||Cancerous cells remain where they started, on the surface of the inner lining of the uterus.
||The cancer has spread through the inner lining of the uterus to the endometrium and possibly to the myometrium — the middle layer of the uterine wall.
||The cancer is present in the uterus and cervix.
||The cancer has spread outside the uterus, but not as far as the rectum or bladder. It might be present in the fallopian tubes, ovaries, vagina, and/or nearby lymph nodes.
||The cancer has spread beyond the pelvic area. It might be present in the bladder, rectum, and/or distant tissues and organs.
6. What are The Risk Factors for Endometrial Cancer?
A risk factor is anything that increases your chance of getting a disease. Different cancers have different risk factors. Some risk factors, such as smoking or sun exposure, can be changed. But, others, like a person's age or family history, can't be changed. The epidemiology of endometrial cancer includes women with genotypic and phenotypic risk, including:
- Obesity - raises oestrogen levels. Obesity is one of the most important risk factors for this disease, and as rates of obesity have risen, rates of endometrial cancer have also increased. Obesity and conditions associated with metabolic syndrome, including diabetes and polycystic ovary syndrome, are risk factors for the development of endometrial cancer   . In the U.S, 57% of all endometrial cancers are attributable to obesity.
- Reproductive, menstrual, and medical risk comorbidities can increase or decrease the risk of a woman having development of endometrial cancer . Continuous estrogen stimulation, albeit it exogenous or endogenous, like taking estrogen after menopause, birth control pills, or tamoxifen, can alter the normal endometrial cycle.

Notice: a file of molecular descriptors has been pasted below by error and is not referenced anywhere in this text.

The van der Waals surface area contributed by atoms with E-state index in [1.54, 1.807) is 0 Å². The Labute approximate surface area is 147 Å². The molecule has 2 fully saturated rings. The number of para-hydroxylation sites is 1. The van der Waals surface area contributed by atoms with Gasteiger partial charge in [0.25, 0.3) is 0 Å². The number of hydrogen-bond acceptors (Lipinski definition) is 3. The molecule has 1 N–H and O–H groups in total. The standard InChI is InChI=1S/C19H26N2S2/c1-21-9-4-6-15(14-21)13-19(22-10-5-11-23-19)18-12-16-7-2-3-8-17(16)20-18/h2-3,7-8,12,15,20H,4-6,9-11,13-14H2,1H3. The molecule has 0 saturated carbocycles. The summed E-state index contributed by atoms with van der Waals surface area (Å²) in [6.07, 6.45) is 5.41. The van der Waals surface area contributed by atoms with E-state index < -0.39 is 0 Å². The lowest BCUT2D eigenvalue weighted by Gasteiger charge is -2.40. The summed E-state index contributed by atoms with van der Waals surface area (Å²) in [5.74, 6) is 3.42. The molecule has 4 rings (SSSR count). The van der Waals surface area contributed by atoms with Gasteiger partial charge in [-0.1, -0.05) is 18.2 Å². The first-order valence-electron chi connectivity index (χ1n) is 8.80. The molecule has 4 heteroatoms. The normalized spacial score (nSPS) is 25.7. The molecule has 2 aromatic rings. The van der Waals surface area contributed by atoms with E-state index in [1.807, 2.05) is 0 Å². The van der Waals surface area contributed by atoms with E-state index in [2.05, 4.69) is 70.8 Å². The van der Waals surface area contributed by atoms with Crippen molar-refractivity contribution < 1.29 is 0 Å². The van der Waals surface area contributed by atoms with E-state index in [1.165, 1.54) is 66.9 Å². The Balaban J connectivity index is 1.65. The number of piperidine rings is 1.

- Using an intrauterine device (IUD) for birth control seem to have a lower risk of getting endometrial cancer. Information about this protective effect is limited to IUDs that do not contain hormones.
- Age. The risk of endometrial cancer increases as a woman gets older.
- Family history. Endometrial cancer tends to run in some families with the history of endometrial, colorectal, or breast cancer.
7. What are The Treatments for Endometrial Cancer?
The stage of endometrial cancer is the most important factor in choosing treatment. In another word, Treatment depends upon the stage. Generally speaking, surgery is the first treatment for almost all women diagnosed as endometrial cancer. The operation includes removing the uterus, fallopian tubes, and ovaries. Lymph nodes from the pelvis and around the aorta may also be removed and tested for cancer spread. And pelvic washings may be done, too. The tissues removed at surgery are tested to see how far the cancer has spread (the stage, please see the section 5). Depending on the stage of the cancer, other treatments, such as radiation and/or chemotherapy may be recommended.
For some women who still want to be able to get pregnant, surgery may be put off for a time and other treatments tried instead. If a woman isn't well enough to have surgery, other treatments, like radiation, will be used.